Youths, the Last Boost to 2030 Sustainability Dream
By Baraa Waleed
Is there a chance where the world will be with no poverty? An answer to the previous question as long with some other questions made when the UN set up the Sustainable Development Goals in 2015 as a mission to make a better world free from economic, environmental, and sociological issues by 2030. Sustainability, to be able to thrive and live within the existing resources and meeting the human needs without compromising the future generations’ resources and needs, was always a target to achieve globally. This objection takes its most influence from youth sector and its future was interrupted when the pandemic made them home persons.
Sustainability takes its international care from its three pillars: environmental, through maintaining Earth’s systems balance and controlling the human consumption of natural resources, economical, to grant all humans access to the financial resources to meet their needs, and social, through protection from discrimination and applying the universal human rights for keeping the people and their families safe and secure. Thus, sustainability is the direction that drives the world to be the place where all people can live while having their needs met and their rights completely, not harming the environment, and developing for the future while being aware of their responsibilities towards their planet.
However, due to several reasons, it seems that the world in 2030 may face a major crisis that can lead to economic recession, conflicts inside nations, and global warming. One of the main reasons is the environmental breakdown through forest fires, water and plastic pollution, overfishing, deforestation, and Ozone depletion. The second reason is the weak global financial system which has several flaws such as low financial literacy, high transaction fees, low trust in financial institutions which result in many people remain unbanked, currency manipulation, and the inequality that comes from the spread of Centralization (Visual Capitalist, 2019). The third reason is the global inequitable system which allows only the richest to acquire the most wealth and resources while half of the global population still live on less than 5.50 dollars per day (The Futures Centre, 2021). The gap between rich and poor is getting wider and the class lines are getting broader. These reasons work as barriers for sustainability to be met even after 2030; but what worsens the situation was the COVID-19 consequences which resulted in, 71 percent loss in global employment, 8.3 percent decline in labor income, and 81 million persons are out of the labor force (International Labour Organization, 2021).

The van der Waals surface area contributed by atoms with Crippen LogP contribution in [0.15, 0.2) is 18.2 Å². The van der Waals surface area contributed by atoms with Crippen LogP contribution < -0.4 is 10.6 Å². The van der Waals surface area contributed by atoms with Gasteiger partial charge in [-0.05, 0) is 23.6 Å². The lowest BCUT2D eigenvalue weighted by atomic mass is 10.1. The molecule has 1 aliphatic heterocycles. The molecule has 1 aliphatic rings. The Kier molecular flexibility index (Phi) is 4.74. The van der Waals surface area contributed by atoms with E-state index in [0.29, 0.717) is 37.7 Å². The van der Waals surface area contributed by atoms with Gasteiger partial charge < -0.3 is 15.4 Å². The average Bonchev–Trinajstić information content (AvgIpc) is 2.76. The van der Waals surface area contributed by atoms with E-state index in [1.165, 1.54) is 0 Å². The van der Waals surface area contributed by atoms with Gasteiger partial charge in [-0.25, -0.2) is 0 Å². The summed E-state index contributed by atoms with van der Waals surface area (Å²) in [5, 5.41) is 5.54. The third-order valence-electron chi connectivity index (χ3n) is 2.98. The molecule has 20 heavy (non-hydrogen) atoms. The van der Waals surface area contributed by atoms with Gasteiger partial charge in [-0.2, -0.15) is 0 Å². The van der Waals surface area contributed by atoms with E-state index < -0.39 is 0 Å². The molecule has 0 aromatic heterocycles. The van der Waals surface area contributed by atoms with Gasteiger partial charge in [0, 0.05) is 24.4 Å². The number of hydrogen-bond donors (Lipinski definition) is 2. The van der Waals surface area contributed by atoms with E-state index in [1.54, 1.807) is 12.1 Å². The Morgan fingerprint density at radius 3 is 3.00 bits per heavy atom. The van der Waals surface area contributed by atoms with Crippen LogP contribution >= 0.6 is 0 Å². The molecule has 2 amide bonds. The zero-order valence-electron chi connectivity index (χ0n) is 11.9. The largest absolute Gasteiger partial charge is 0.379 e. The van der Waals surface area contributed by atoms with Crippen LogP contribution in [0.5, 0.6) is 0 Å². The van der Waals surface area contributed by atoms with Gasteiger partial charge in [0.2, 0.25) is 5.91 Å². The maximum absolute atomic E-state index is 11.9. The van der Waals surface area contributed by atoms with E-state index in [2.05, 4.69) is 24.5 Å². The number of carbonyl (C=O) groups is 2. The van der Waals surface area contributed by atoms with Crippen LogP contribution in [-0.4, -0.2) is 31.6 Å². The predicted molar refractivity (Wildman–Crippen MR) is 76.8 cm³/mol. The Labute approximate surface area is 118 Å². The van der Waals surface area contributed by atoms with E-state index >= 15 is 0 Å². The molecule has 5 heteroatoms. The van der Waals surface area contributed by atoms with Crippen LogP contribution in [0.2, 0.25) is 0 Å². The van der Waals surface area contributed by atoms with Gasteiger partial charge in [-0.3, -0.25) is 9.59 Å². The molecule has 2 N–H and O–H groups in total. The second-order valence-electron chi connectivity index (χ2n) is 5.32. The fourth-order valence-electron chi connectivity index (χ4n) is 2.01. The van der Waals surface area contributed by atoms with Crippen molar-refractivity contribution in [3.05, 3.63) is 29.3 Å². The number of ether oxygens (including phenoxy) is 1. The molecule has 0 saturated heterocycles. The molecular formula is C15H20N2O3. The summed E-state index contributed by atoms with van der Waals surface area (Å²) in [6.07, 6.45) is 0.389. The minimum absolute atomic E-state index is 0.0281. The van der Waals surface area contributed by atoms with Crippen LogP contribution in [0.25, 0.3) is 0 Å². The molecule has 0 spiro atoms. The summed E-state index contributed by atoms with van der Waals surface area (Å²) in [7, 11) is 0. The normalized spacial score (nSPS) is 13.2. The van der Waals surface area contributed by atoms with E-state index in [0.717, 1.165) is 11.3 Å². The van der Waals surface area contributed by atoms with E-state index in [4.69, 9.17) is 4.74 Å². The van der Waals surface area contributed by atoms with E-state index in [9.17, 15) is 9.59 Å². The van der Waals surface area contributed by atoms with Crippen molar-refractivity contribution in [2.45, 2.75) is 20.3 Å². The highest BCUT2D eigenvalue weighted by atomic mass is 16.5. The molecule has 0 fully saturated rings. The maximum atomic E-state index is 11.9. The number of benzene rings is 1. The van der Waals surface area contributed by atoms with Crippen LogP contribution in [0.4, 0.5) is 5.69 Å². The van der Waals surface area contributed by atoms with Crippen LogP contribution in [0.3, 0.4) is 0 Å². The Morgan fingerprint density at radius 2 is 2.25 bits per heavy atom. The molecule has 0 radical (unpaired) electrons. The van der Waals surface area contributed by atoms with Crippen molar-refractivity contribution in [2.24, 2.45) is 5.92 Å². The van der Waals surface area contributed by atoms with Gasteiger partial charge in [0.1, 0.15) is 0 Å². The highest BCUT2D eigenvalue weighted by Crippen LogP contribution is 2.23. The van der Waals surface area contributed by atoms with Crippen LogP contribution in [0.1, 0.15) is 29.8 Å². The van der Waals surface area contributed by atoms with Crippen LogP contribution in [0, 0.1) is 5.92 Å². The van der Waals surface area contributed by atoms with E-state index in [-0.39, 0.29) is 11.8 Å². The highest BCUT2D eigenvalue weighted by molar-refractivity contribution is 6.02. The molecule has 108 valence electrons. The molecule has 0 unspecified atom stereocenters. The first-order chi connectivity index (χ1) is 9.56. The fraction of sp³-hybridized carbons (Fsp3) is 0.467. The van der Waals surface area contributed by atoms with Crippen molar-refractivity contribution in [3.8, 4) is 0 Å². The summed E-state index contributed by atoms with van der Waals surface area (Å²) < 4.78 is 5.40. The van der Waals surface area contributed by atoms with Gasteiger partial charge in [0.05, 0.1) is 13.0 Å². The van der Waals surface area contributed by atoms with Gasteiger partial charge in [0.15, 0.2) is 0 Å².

Although, there are seen signals that can convert these negative situations to more stable ones which can afterwhile make the sustainability goals meetable. For example, over 560 companies, including giants like Tencent, H&M, Walmart, Olam, and Unilever are adopting policies to reverse nature loss. Zara, M&S, Inditex are collaborating to protect forests under the CanopyStyle Leaders initiative by scaling innovative fibers from recovered textile from former waste streams rather than taking it from trees. 14 countries have started applying some form of direct income support to individuals and households living below the poverty line to address the global economic fallout. Also, the high increase in digital usage for connecting made some kind of citizens assemblies in countries such as France and the UK; when the assemblies met, they came up with solution plans to recover quickly from the pandemic, solve inequality and agriculture issues. Companies like Uber and Lyft launched a campaign to enable workers to work independently and have their guaranteed earnings and health allowances (Futures Centre, 2019).
Despite that, sustainability goals are feasible due to similar actions but the most controlling factor is the youth influence. Youths, ages between 15 and 25, are 1.2 billion, according to UN (2019), that makes them 16 percent of the global population, yet they have the largest influence on how the sustainable development goals are going to be accomplished. The assemblies made in France and UK were mainly youth, the volunteering and ushering organizations which aim to reduce hunger and poverty, protect the environment, reduce pollutions, and keep equality and human right such as AIESEC, Surfrider Foundation, Human Rights Foundation, Build Abroad, Natural Resources Defense Council, Soil Association, and Anti-Slavery Foundation are mostly youth ushers based and joined by youths. Youths’ leadership impacts are remarkable, they are much open and have an “adaptive programming” behavior meaning that when something is not working, they find a different approach and change it. Youths tend to be more in a learner’s role therefore they have the patience and potential to generate new solutions and be the chief hope holder to execute sustainability goals by 2030. If governments raised awareness about necessity of urgency to reach these goals, donations to youth led organizations and companies will start to put mandatory acceptance terms when recruiting a strong boost in processing sustainability will occur.
McArthur, H. K. A. J. (2020, October 20). How much does the world spend on the Sustainable Development Goals? Brookings. https://www.brookings.edu/blog/future-development/2019/07/29/how-much-does-the-world-spend-on-the-sustainable-development-goals/